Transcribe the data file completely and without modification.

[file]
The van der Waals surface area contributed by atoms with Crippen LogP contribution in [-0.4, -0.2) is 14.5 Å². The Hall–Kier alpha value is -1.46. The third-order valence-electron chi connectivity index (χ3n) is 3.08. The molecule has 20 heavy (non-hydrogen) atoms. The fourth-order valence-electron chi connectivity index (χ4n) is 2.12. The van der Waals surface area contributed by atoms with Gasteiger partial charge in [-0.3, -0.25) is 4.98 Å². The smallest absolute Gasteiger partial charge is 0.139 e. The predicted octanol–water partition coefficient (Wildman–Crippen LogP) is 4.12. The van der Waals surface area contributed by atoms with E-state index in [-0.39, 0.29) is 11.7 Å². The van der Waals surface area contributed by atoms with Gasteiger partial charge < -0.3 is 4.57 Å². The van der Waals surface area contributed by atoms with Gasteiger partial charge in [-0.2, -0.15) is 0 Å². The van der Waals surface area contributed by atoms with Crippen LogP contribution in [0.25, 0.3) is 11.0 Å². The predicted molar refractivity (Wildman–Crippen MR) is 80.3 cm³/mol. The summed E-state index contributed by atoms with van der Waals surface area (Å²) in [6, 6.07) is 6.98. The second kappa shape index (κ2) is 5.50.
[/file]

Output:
The van der Waals surface area contributed by atoms with Crippen LogP contribution in [-0.4, -0.2) is 14.5 Å². The Hall–Kier alpha value is -1.46. The third-order valence-electron chi connectivity index (χ3n) is 3.08. The molecule has 20 heavy (non-hydrogen) atoms. The fourth-order valence-electron chi connectivity index (χ4n) is 2.12. The van der Waals surface area contributed by atoms with Gasteiger partial charge in [-0.3, -0.25) is 4.98 Å². The smallest absolute Gasteiger partial charge is 0.139 e. The predicted octanol–water partition coefficient (Wildman–Crippen LogP) is 4.12. The van der Waals surface area contributed by atoms with E-state index in [-0.39, 0.29) is 11.7 Å². The van der Waals surface area contributed by atoms with Gasteiger partial charge < -0.3 is 4.57 Å². The van der Waals surface area contributed by atoms with Gasteiger partial charge in [-0.2, -0.15) is 0 Å². The van der Waals surface area contributed by atoms with Crippen LogP contribution in [0.25, 0.3) is 11.0 Å². The predicted molar refractivity (Wildman–Crippen MR) is 80.3 cm³/mol. The summed E-state index contributed by atoms with van der Waals surface area (Å²) in [6, 6.07) is 6.98. The second kappa shape index (κ2) is 5.50.